Today's word count is a breezy 749, or ~3 minutes.
Illustration: Aïda Amer/Axios
Psychiatric hospitals are often a last resort for people suffering from mental illness, but a series of recent news stories serve as a reminder that too often, these hospitals aren't the safe haven they should be.
The big picture: There are plenty of horror stories about mental health patients caught in abusive or predatory situations, but experts say there really aren't good data on the quality or safety of psychiatric inpatient facilities, making it difficult to hold them accountable.
Driving the news:
Between the lines: Psychiatric hospitals, like nursing homes, by definition care for a vulnerable population who often struggle to advocate for themselves.
Further complicating the issue is that the U.S. has a shortage of mental health care to begin with; there aren't enough beds for all of the patients who need treatment.
The 3 drug distributors involved in the massive opioids litigation are still negotiating a settlement with multiple states, and along with 2 drug companies, have agreed on a framework worth almost $50 billion, the New York Times reports.
Flashback: Yesterday, the distributors — AmerisourceBergen, Cardinal Health and McKesson — were discussing a settlement of $18 billion over 18 years.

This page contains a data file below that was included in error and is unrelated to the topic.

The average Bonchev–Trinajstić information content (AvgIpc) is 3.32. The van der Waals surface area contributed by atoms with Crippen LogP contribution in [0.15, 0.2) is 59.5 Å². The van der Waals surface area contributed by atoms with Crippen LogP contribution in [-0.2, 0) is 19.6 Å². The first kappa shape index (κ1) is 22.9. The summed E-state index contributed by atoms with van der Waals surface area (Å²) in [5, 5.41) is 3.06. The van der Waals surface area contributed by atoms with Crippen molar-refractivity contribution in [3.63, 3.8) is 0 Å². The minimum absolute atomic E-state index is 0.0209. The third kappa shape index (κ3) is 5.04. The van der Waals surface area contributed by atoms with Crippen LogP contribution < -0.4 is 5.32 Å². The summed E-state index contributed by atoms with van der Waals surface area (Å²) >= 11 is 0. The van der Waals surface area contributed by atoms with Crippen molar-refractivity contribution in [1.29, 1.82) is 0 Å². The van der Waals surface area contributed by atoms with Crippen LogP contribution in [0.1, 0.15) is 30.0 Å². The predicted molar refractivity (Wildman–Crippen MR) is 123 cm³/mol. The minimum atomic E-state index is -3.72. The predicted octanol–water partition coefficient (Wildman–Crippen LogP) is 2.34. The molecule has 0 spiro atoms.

What we're watching: Cities and counties involved in the litigation haven't yet agreed to the settlement framework, and want more details about how the money would be distributed.
Photo: Smith Collection/Gado/Getty Images
Sutter Health has agreed to settle a lawsuit accusing the hospital system of price-gouging, the San Francisco Chronicle reports.
The big picture: Hospital systems have never been more concentrated, and this is now the second major settlement in the past 12 months involving a state going after alleged anticompetitive activity from dominant hospitals. The first involved Atrium Health.
Millions of debt collection suits are overwhelming state courts, and almost half are from hospitals and doctor's offices for unpaid medical bills, ProPublica reports.
What's happening: People all over the country are discovering a warrant out for their arrest after unknowingly missing a court date. Even if they are able to pay the debt, bail is posted instead, Axios' Marisa Fernandez writes.
Debtors' prisons are illegal in the U.S., but judges and lawyers have found a workaround: If people with unpaid bills are no-shows in court when summoned, they can be jailed for contempt.
Most of the people tried through this process didn't pay their bills because they just don't have the money, ProPublica found.
Everyone seems to love Germany's health care system, but even universal coverage paired with low out-of-pocket costs hasn't led to equitable health outcomes among rich and poor people, NPR reports with Kaiser Health News.
Why it matters: Medical care is only one component of a person's health. Social determinants of health are hugely important and factor strongly into a population's well-being.